Friday Open Thread: Retreat!


Your Asheville City Council will convene at 11am in the Canon Lounge at Warren Wilson College.  In this public meeting away from Council chambers, Council sets priorities for the coming year.  Click here to see the agenda for the retreat, which will run 11am – 5pm today and 9am – 1pm on Saturday.

Finding our collective will on issues like affordable housing, sustainability, and transportation in light of the expected budget shortfalls will make for some creative problem-solving.  I’m grateful for the opportunity to partner with the other members of Council, all of whom are faithful public servants with brains in their heads.

Anyway, that’s my next couple of days.  What are y’all up to?

Categories : Uncategorized


  1. barry says:

    I’m just so thrilled that Sean Hannity has lately been using the term “Teabaggers” on his radio show. Even while apologizing to those who are pissed off, he keeps saying “teabaggers”, not “teapartiers”.

    I feel so free now…

  2. Michael Muller says:

    By the way, why do they call it a Retreat? Isn’t a Retreat when you get away from the glaring eyes of the Twittering public and press?

    What y’all should do is lock yourselves up, conclave style, in Carl Mumpower’s little church and don’t come out until you’ve solved all these pesky problems.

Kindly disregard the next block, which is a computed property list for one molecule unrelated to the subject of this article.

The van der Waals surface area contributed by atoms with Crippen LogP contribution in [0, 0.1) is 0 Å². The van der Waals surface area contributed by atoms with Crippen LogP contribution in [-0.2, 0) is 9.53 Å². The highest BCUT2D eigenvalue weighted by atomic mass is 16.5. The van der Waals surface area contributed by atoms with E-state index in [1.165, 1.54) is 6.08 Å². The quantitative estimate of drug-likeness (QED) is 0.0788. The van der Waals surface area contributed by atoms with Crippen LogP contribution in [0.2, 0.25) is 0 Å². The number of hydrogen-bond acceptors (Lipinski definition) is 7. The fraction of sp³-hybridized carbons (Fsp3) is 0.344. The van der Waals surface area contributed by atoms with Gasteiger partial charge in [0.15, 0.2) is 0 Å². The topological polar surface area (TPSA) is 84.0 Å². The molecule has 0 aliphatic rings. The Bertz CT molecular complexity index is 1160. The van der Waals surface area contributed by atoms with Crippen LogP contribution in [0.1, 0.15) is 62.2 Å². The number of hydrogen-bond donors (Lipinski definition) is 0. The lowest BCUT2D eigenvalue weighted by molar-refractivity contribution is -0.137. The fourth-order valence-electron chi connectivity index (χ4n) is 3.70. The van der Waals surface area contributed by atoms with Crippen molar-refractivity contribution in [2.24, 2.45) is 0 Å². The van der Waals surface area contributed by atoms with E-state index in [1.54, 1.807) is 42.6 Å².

3. barry says:

    Retreat? I believe the military term is a “strategic redeployment”.

    Nice link, MM. I especially like the Casio soundtrack.

  4. Michael Muller says:

    I prefer the term “Manufactured Dog & Pony Show In Order To Project The Illusion of Transparency” (although, admittedly, that’s a mite unwieldy). If I wanted transparency, I’d go down to the sausage-making factory, thank you very much. I want results! Results, I say!

    The first bus for Warren Wilson leaves the Transit Center at 11:30 am. Alan Ditmore better be on it.

  5. Michael Muller says:

    Speaking of Transparency, here’s a neat video from the folks over at the Sunlight Foundation. It’s worth a look. (Thanks to Ellen Miller at the Sunlight Foundation. Their website is here.)

    Also, the Homeless Memorial Service has been rescheduled for Saturday, January 30, from 2-4 p.m. at the Unitarian Universalist Church at 1 Edwin Place in Asheville. The event includes a service, a pot-luck meal and music.

  6. Gordon Smith says:

    Lauren Bradley’s City of Asheville press release about the retreat:

    “Asheville City Council identifies strategic plan goals:
    Collaborative discussion focuses on balancing community vision and financial conditions

    The Asheville City Council began identifying goals for the city’s strategic plan during the first day of its annual two day goal setting retreat at Warren Wilson College . Council members worked throughout the day to discuss key initiatives for the annual plan that sets priorities for the upcoming fiscal year beginning July 1, 2010.

    Through collaborative discussion, city leaders brainstormed and listed goals they would like to see move forward in the next year. Among the top priorities were continuing to forge intergovernmental and community partnerships to implement initiatives during economically challenging times.